You've reached the Virginia Cooperative Extension Newsletter Archive. These files cover more than ten years of newsletters posted on our old website (through April/May 2009), and are provided for historical purposes only. As such, they may contain out-of-date references and broken links.

To see our latest newsletters and current information, visit our website at

Newsletter Archive index:

Virginia Cooperative Extension - Knowledge for the CommonWealth

Use of Antibiotics and Development of Drug Resistance

Dairy Pipeline: July 2002

Gerald M. (Jerry) Jones
Professor & Extension Dairy Scientist,
Milk Quality & milking Management

In many countries, more than 50% of the total output of antibiotics is used in food animals for treatment of infections, disease prevention, and growth promotion. Subtherapeutic use causes concern that resistance will develop, which will reduce the ability of these drugs to fight disease in humans, but most of the clinically important resistant pathogens in humans result from inappropriate or over uses of drugs in human medicine. Scientists at Michigan State University summarized results of susceptibility testing on 2,778 milk samples from cows with clinical or subclinical mastitis that had been submitted to their diagnostic lab from 1994 through 2000. They reported in the Journal of Dairy Science that there were "no consistent trends among mastitis isolates from Michigan dairy herds toward increased resistance to antibacterials commonly used for mastitis therapy." They found that their results were similar to results of 25 years ago. The Michigan State authors suggested that these results may be attributed to development of quality assurance programs, more extensive research and education programs regarding mastitis therapy, and more stringent regulation of antibacterial use, storage, and labeling in the past 10 years. In 1999, John Keeling, from the Animal Health Institute, stated "there has never been a risk assessment that links the use of antibiotics in animals to any specific or quantifiable risk in humans." This is in contrast to opinions by the World Health Organization and the Alliance for the Prudent Use of Antibiotics. Dairy producers should use practices that emphasize healthy herds. Appropriate antibiotics should be selected for treatment of specific bacterial infections. They should use the recommended dose for a time sufficient to control the disease. If not, they should follow the extra-label directions of their herd veterinarian. A valid veterinarian-client-patient relationship is critical in making many management decisions. Herds should follow label or veterinarian instructions in properly administering a drug that has been stored correctly. Milk and meat from treated cows should be withheld from shipment until the risk of residue has passed. The keeping of adequate treatment records is important. All of these measures are included in a quality assurance program.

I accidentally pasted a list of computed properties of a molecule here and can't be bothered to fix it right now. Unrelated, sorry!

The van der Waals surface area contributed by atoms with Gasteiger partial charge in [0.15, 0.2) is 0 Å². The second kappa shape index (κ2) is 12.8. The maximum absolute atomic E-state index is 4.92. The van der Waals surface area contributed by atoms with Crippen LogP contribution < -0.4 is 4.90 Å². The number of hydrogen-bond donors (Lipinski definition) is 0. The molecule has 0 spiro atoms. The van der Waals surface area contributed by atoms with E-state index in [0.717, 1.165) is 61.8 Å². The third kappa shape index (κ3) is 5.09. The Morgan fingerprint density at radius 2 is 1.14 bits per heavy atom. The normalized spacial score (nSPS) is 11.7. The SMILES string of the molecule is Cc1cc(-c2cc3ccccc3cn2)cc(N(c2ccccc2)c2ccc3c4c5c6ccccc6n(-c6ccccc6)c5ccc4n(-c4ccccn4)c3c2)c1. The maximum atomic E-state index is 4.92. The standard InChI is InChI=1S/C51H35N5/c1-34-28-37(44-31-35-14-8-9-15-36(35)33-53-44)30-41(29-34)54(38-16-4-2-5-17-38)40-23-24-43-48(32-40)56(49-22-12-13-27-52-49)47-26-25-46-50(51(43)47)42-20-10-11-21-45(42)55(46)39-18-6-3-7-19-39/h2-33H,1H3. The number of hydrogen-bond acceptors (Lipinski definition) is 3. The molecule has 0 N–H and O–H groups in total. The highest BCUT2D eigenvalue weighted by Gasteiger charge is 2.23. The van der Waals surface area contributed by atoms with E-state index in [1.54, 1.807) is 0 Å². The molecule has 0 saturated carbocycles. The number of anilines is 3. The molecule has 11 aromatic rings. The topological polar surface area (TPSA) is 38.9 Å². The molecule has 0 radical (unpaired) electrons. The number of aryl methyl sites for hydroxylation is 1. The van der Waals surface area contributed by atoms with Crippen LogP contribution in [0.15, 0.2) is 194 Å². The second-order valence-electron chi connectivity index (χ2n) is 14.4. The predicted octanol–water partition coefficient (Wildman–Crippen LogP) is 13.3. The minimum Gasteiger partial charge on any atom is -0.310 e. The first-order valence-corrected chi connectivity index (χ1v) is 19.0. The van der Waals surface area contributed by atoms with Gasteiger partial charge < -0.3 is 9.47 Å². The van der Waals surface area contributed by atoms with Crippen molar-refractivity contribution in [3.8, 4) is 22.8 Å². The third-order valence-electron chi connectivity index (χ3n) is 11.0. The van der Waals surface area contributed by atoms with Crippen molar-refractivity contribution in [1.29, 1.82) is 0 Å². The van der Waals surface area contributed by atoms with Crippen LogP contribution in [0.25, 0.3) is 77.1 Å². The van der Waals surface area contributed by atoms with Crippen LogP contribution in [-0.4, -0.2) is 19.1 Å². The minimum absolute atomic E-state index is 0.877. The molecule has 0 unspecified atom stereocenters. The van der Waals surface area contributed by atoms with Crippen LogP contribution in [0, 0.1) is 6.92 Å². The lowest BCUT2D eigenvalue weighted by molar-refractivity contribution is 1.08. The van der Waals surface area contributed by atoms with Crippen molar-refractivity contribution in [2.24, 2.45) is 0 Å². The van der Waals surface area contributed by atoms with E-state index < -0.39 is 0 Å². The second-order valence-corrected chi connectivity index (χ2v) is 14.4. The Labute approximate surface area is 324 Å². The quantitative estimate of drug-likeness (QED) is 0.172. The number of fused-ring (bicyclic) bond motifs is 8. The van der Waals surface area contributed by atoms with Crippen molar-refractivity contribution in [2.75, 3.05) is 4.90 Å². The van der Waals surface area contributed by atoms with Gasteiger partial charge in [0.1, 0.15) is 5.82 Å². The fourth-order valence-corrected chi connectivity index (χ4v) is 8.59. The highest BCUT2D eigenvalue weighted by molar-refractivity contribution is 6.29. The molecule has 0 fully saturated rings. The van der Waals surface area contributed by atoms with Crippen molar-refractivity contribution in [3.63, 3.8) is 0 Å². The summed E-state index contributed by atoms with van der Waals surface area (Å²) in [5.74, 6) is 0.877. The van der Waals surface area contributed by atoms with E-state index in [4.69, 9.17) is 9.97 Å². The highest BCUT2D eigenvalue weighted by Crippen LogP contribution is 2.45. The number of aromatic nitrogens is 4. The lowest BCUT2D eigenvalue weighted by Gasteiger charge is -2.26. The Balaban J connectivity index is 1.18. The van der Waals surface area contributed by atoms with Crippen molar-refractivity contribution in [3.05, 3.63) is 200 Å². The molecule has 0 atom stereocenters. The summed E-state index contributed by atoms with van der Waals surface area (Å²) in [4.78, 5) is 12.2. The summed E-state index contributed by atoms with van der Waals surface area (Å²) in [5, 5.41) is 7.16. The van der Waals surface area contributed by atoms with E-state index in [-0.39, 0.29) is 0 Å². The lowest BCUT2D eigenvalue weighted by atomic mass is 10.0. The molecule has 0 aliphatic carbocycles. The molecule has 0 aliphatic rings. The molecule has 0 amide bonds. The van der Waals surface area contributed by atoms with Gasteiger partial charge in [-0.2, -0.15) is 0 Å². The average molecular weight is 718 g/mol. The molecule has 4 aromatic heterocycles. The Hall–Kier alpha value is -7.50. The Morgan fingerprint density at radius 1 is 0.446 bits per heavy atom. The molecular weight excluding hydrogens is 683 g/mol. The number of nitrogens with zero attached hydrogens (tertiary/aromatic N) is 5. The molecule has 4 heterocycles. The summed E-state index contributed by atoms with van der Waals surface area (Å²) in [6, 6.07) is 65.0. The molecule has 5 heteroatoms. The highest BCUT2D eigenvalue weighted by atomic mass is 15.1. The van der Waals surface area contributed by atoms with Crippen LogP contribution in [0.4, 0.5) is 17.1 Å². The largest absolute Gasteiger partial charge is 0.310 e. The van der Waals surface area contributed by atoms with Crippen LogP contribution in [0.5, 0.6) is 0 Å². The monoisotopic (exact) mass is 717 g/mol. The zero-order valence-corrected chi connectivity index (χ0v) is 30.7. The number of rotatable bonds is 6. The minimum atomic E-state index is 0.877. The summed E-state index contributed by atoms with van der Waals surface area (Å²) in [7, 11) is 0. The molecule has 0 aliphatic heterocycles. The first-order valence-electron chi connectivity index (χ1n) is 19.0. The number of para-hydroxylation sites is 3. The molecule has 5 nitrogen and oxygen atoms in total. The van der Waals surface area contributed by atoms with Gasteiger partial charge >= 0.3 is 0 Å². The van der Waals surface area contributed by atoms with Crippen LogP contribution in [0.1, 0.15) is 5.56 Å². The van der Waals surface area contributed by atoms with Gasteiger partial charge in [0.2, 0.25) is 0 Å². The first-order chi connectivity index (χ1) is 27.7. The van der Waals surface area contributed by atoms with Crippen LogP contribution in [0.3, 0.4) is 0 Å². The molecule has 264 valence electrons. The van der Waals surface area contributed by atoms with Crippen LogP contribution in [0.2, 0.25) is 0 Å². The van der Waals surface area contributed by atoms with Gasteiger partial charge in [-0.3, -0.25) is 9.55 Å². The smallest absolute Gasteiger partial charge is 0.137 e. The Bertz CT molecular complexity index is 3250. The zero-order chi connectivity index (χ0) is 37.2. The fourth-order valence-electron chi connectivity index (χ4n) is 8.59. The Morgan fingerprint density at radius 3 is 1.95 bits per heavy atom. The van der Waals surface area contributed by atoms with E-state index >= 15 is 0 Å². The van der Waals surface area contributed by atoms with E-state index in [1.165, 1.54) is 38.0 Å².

Visit Virginia Cooperative Extension